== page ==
Vodafone said that the Vodafone Foundation Instant Network is being taken to Pointe-à-Pitre in Guadeloupe to provide communications support in the areas worst affected by Hurricane Irma. The Instant Network team will offer support to local operators and will work alongside NGO Télécoms Sans Frontières to help restablish mobile communications, helping aid workers communicate during the relief effort and enabling people to contact their loved ones following the devastating hurricane.
Deployment of Instant Network 3G to provide connectivity, supporting the humanitarian relief programme. Instant Charge to provide free mobile charging to communities in areas with no power. The Vodafone Foundation Instant Network is being taken to Pointe-à-Pitre in Guadeloupe to provide communications support in the areas worst affected by Hurricane Irma.
The Vodafone Foundation team is coordinating with local operators and NGOs working in Guadeloupe to determine when and where the Instant Network equipment should be deployed. Guadeloupe is the nearest island to the areas worst affected by Hurricane Irma, including St Martin, St Barts and Barbuda, said company.
Company said that the Vodafone Foundation has a team of volunteers, all Vodafone employees, on standby to deploy: Instant Network 3G, a mobile network in four suitcases with 3G connectivity which can be taken on a commercial flight; two Instant Charge devices – an outdoor mobile charging station which provides 66 charging points; and Instant Classroom Xtra, the Vodafone Foundation’s ‘digital school in a box’, which is being repurposed to create an emergency cybercafe to enable communities to contact their loved ones and to support the humanitarian relief programme. The victims of Hurricane Irma will be able to use the emergency cybercafes to borrow tablets, charge their phones for free and connect to free WiFi.
The Vodafone Foundation Instant Network 3G equipment is light enough to travel in the back of a car or on commercial flights, enabling a quick response to disasters. Consisting of an antenna, a foldable mast, an industrial computer and base transceiver station, the equipment is powered by generators and can provide coverage within a radius of one kilometre, said company.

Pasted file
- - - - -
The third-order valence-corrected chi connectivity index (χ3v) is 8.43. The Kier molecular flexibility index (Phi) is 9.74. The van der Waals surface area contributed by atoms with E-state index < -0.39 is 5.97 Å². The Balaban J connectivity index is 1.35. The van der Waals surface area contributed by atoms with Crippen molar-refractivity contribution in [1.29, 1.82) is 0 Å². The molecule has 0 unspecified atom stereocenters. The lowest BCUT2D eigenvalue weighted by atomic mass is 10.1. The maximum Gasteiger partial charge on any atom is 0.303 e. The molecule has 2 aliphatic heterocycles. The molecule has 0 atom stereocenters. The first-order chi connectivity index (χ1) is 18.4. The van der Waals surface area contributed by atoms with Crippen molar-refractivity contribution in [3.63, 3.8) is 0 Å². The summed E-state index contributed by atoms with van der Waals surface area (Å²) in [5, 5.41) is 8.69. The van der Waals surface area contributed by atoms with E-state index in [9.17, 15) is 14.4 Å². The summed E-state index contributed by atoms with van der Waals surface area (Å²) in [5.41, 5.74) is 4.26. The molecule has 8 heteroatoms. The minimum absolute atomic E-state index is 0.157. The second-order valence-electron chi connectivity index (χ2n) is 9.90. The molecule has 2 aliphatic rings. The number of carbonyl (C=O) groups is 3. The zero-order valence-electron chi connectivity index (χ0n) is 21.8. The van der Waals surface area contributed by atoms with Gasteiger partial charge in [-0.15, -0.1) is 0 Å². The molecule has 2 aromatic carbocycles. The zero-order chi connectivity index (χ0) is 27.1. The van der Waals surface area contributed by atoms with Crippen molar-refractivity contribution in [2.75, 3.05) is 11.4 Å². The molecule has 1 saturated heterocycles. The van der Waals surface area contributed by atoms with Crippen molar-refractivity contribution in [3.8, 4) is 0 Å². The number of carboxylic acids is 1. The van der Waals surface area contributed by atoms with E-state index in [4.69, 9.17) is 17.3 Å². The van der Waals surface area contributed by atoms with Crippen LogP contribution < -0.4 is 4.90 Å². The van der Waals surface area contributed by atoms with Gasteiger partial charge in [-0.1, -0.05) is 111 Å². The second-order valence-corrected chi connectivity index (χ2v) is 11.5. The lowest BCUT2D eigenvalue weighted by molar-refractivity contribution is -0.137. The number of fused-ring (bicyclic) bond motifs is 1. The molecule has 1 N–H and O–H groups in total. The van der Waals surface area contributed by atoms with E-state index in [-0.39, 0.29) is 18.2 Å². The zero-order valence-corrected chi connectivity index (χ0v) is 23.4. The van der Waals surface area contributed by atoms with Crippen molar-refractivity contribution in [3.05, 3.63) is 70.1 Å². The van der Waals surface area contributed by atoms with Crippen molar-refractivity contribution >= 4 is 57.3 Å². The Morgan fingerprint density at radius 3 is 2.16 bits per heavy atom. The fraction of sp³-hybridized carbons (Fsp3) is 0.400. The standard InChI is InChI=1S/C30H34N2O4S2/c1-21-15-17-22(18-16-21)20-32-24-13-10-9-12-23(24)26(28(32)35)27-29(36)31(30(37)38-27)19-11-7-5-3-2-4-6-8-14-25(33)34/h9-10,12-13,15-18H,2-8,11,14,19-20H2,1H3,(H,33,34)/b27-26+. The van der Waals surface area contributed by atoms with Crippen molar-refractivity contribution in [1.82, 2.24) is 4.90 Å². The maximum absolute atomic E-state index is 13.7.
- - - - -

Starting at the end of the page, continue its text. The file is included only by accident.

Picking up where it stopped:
This will be the eleventh emergency response mission for the Vodafone Foundation Instant Network team. The Instant Network was deployed in Nepal during the 2015 earthquake and in the Philippines in November 2013 during Typhoon Haiyan, where over 443,000 calls were made and 1.4 million SMS were sent. A total of 2.9m calls were made using Instant Network in the Philippines, Kenya and South Sudan
Instant Charge has recently been deployed in refugee camps, including in Lesbos and Samos Islands in Greece, where 84,600 devices were connected. Instant Classroom is currently benefiting thousands of children and teenagers in schools in refugee camps across sub-Saharan Africa.
“Through our Instant Network programme, we are able to deploy our people and our technology to provide communications support at a critical time. Ensuring people are able to communicate in the aftermath of a natural disaster is crucial, both for the coordination of aid and to enable those affected to reconnect with family and friends,” said Andrew Dunnett, Vodafone Foundation Director.